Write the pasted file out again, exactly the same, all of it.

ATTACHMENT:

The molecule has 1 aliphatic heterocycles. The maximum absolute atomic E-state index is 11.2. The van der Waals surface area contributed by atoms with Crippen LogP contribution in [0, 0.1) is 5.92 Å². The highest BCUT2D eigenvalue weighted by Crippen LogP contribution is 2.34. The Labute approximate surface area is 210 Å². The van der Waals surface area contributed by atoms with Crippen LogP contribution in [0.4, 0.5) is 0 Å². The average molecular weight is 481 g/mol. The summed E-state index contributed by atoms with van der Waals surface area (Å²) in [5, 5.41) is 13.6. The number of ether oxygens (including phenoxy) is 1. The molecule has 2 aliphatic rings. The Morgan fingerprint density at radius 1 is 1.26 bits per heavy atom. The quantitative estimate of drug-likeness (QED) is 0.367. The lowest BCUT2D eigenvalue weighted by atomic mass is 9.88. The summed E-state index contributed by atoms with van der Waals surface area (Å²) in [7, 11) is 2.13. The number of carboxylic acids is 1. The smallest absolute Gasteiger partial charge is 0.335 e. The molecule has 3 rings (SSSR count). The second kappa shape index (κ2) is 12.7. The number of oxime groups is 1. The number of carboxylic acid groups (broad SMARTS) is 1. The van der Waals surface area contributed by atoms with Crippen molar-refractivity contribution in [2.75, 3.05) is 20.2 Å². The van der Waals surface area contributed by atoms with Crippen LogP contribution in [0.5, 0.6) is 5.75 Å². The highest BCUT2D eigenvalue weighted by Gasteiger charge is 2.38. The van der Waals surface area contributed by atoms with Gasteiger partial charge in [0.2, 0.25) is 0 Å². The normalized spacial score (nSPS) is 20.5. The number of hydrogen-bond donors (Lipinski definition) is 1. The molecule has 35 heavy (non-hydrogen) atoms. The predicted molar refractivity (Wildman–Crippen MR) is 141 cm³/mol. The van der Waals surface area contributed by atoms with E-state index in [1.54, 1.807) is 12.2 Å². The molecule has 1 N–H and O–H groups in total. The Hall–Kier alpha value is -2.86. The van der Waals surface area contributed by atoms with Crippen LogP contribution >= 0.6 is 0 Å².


The molecule has 1 aliphatic heterocycles. The maximum absolute atomic E-state index is 11.2. The van der Waals surface area contributed by atoms with Crippen LogP contribution in [0, 0.1) is 5.92 Å². The highest BCUT2D eigenvalue weighted by Crippen LogP contribution is 2.34. The Labute approximate surface area is 210 Å². The van der Waals surface area contributed by atoms with Crippen LogP contribution in [0.4, 0.5) is 0 Å². The average molecular weight is 481 g/mol. The summed E-state index contributed by atoms with van der Waals surface area (Å²) in [5, 5.41) is 13.6. The number of ether oxygens (including phenoxy) is 1. The molecule has 2 aliphatic rings. The Morgan fingerprint density at radius 1 is 1.26 bits per heavy atom. The quantitative estimate of drug-likeness (QED) is 0.367. The lowest BCUT2D eigenvalue weighted by atomic mass is 9.88. The summed E-state index contributed by atoms with van der Waals surface area (Å²) in [7, 11) is 2.13. The number of carboxylic acids is 1. The smallest absolute Gasteiger partial charge is 0.335 e. The molecule has 3 rings (SSSR count). The second kappa shape index (κ2) is 12.7. The number of oxime groups is 1. The number of carboxylic acid groups (broad SMARTS) is 1. The van der Waals surface area contributed by atoms with Crippen molar-refractivity contribution in [2.75, 3.05) is 20.2 Å². The van der Waals surface area contributed by atoms with Crippen LogP contribution in [0.5, 0.6) is 5.75 Å². The highest BCUT2D eigenvalue weighted by Gasteiger charge is 2.38. The van der Waals surface area contributed by atoms with Gasteiger partial charge in [0.2, 0.25) is 0 Å². The normalized spacial score (nSPS) is 20.5. The number of hydrogen-bond donors (Lipinski definition) is 1. The molecule has 35 heavy (non-hydrogen) atoms. The predicted molar refractivity (Wildman–Crippen MR) is 141 cm³/mol. The van der Waals surface area contributed by atoms with E-state index in [1.54, 1.807) is 12.2 Å². The molecule has 1 N–H and O–H groups in total. The Hall–Kier alpha value is -2.86. The van der Waals surface area contributed by atoms with Crippen LogP contribution >= 0.6 is 0 Å².